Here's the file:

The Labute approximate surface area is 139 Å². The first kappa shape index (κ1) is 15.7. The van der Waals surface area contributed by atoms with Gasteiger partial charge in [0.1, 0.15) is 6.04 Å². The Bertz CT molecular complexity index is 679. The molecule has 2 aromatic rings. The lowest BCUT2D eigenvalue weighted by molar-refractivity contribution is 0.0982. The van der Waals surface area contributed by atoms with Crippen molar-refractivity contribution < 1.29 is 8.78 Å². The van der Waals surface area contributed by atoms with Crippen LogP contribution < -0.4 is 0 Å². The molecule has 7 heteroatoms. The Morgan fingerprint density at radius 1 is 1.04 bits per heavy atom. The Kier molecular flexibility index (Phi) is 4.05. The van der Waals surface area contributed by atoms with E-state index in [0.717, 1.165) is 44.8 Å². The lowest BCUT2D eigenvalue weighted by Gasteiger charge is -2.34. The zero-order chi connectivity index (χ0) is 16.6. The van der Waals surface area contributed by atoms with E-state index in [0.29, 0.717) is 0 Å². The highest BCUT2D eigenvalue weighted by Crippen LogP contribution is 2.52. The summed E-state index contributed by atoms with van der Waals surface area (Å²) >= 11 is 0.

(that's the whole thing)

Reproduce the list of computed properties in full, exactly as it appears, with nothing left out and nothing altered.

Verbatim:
The Labute approximate surface area is 139 Å². The first kappa shape index (κ1) is 15.7. The van der Waals surface area contributed by atoms with Gasteiger partial charge in [0.1, 0.15) is 6.04 Å². The Bertz CT molecular complexity index is 679. The molecule has 2 aromatic rings. The lowest BCUT2D eigenvalue weighted by molar-refractivity contribution is 0.0982. The van der Waals surface area contributed by atoms with Crippen molar-refractivity contribution < 1.29 is 8.78 Å². The van der Waals surface area contributed by atoms with Crippen LogP contribution < -0.4 is 0 Å². The molecule has 7 heteroatoms. The Morgan fingerprint density at radius 1 is 1.04 bits per heavy atom. The Kier molecular flexibility index (Phi) is 4.05. The van der Waals surface area contributed by atoms with E-state index in [0.717, 1.165) is 44.8 Å². The lowest BCUT2D eigenvalue weighted by Gasteiger charge is -2.34. The zero-order chi connectivity index (χ0) is 16.6. The van der Waals surface area contributed by atoms with E-state index in [0.29, 0.717) is 0 Å². The highest BCUT2D eigenvalue weighted by Crippen LogP contribution is 2.52. The summed E-state index contributed by atoms with van der Waals surface area (Å²) >= 11 is 0.